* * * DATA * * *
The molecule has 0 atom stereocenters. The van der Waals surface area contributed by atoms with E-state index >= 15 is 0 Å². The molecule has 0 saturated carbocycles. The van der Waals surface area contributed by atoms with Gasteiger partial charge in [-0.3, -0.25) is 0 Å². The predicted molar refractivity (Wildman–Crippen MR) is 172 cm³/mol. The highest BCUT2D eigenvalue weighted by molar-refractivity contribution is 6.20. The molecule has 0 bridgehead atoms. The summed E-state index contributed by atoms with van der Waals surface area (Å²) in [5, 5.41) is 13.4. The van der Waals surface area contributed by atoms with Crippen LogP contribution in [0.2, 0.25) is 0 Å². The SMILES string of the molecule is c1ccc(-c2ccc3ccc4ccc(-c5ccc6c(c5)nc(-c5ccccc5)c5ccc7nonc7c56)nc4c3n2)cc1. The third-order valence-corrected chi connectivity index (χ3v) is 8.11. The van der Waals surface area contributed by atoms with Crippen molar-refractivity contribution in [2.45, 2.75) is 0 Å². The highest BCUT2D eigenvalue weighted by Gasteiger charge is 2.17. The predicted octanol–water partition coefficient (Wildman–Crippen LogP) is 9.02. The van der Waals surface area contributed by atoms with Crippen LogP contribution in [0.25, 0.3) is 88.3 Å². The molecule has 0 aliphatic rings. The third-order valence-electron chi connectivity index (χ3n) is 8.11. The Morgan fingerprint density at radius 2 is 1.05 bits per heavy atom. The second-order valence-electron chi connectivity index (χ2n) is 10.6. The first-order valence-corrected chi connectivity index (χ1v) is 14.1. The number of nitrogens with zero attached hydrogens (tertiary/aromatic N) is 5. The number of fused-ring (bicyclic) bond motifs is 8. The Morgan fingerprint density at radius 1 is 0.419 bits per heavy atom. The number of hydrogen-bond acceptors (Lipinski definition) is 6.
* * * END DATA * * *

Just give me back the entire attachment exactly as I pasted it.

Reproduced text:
The molecule has 0 atom stereocenters. The van der Waals surface area contributed by atoms with E-state index >= 15 is 0 Å². The molecule has 0 saturated carbocycles. The van der Waals surface area contributed by atoms with Gasteiger partial charge in [-0.3, -0.25) is 0 Å². The predicted molar refractivity (Wildman–Crippen MR) is 172 cm³/mol. The highest BCUT2D eigenvalue weighted by molar-refractivity contribution is 6.20. The molecule has 0 bridgehead atoms. The summed E-state index contributed by atoms with van der Waals surface area (Å²) in [5, 5.41) is 13.4. The van der Waals surface area contributed by atoms with Crippen LogP contribution in [0.2, 0.25) is 0 Å². The SMILES string of the molecule is c1ccc(-c2ccc3ccc4ccc(-c5ccc6c(c5)nc(-c5ccccc5)c5ccc7nonc7c56)nc4c3n2)cc1. The third-order valence-corrected chi connectivity index (χ3v) is 8.11. The van der Waals surface area contributed by atoms with Crippen molar-refractivity contribution in [2.45, 2.75) is 0 Å². The highest BCUT2D eigenvalue weighted by Gasteiger charge is 2.17. The predicted octanol–water partition coefficient (Wildman–Crippen LogP) is 9.02. The van der Waals surface area contributed by atoms with Crippen LogP contribution in [0.25, 0.3) is 88.3 Å². The molecule has 0 aliphatic rings. The third-order valence-electron chi connectivity index (χ3n) is 8.11. The Morgan fingerprint density at radius 2 is 1.05 bits per heavy atom. The second-order valence-electron chi connectivity index (χ2n) is 10.6. The first-order valence-corrected chi connectivity index (χ1v) is 14.1. The number of nitrogens with zero attached hydrogens (tertiary/aromatic N) is 5. The number of fused-ring (bicyclic) bond motifs is 8. The Morgan fingerprint density at radius 1 is 0.419 bits per heavy atom. The number of hydrogen-bond acceptors (Lipinski definition) is 6.